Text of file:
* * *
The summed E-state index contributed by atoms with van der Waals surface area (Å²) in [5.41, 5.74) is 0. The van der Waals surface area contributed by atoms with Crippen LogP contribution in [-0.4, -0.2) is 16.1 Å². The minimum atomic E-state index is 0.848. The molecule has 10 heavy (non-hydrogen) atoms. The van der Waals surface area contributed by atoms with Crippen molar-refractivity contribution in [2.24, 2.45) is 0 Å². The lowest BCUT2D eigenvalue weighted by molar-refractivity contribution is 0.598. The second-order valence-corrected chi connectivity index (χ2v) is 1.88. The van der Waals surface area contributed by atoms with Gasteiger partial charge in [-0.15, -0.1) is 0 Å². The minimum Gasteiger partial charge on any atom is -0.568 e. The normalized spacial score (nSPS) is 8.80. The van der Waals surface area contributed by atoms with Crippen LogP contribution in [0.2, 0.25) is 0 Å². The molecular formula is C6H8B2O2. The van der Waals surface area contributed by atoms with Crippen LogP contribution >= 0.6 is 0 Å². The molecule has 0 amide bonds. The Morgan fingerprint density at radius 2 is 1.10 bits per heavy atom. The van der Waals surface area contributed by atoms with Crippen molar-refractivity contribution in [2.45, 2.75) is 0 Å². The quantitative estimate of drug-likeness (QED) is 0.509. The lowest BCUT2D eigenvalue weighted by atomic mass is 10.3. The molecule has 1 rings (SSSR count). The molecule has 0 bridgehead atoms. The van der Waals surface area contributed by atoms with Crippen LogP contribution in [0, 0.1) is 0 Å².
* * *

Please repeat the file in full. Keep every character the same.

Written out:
The summed E-state index contributed by atoms with van der Waals surface area (Å²) in [5.41, 5.74) is 0. The van der Waals surface area contributed by atoms with Crippen LogP contribution in [-0.4, -0.2) is 16.1 Å². The minimum atomic E-state index is 0.848. The molecule has 10 heavy (non-hydrogen) atoms. The van der Waals surface area contributed by atoms with Crippen molar-refractivity contribution in [2.24, 2.45) is 0 Å². The lowest BCUT2D eigenvalue weighted by molar-refractivity contribution is 0.598. The second-order valence-corrected chi connectivity index (χ2v) is 1.88. The van der Waals surface area contributed by atoms with Gasteiger partial charge in [-0.15, -0.1) is 0 Å². The minimum Gasteiger partial charge on any atom is -0.568 e. The normalized spacial score (nSPS) is 8.80. The van der Waals surface area contributed by atoms with Crippen LogP contribution in [0.2, 0.25) is 0 Å². The molecular formula is C6H8B2O2. The van der Waals surface area contributed by atoms with Crippen LogP contribution >= 0.6 is 0 Å². The molecule has 0 amide bonds. The Morgan fingerprint density at radius 2 is 1.10 bits per heavy atom. The van der Waals surface area contributed by atoms with Crippen molar-refractivity contribution in [2.45, 2.75) is 0 Å². The quantitative estimate of drug-likeness (QED) is 0.509. The lowest BCUT2D eigenvalue weighted by atomic mass is 10.3. The molecule has 1 rings (SSSR count). The molecule has 0 bridgehead atoms. The van der Waals surface area contributed by atoms with Crippen LogP contribution in [0, 0.1) is 0 Å².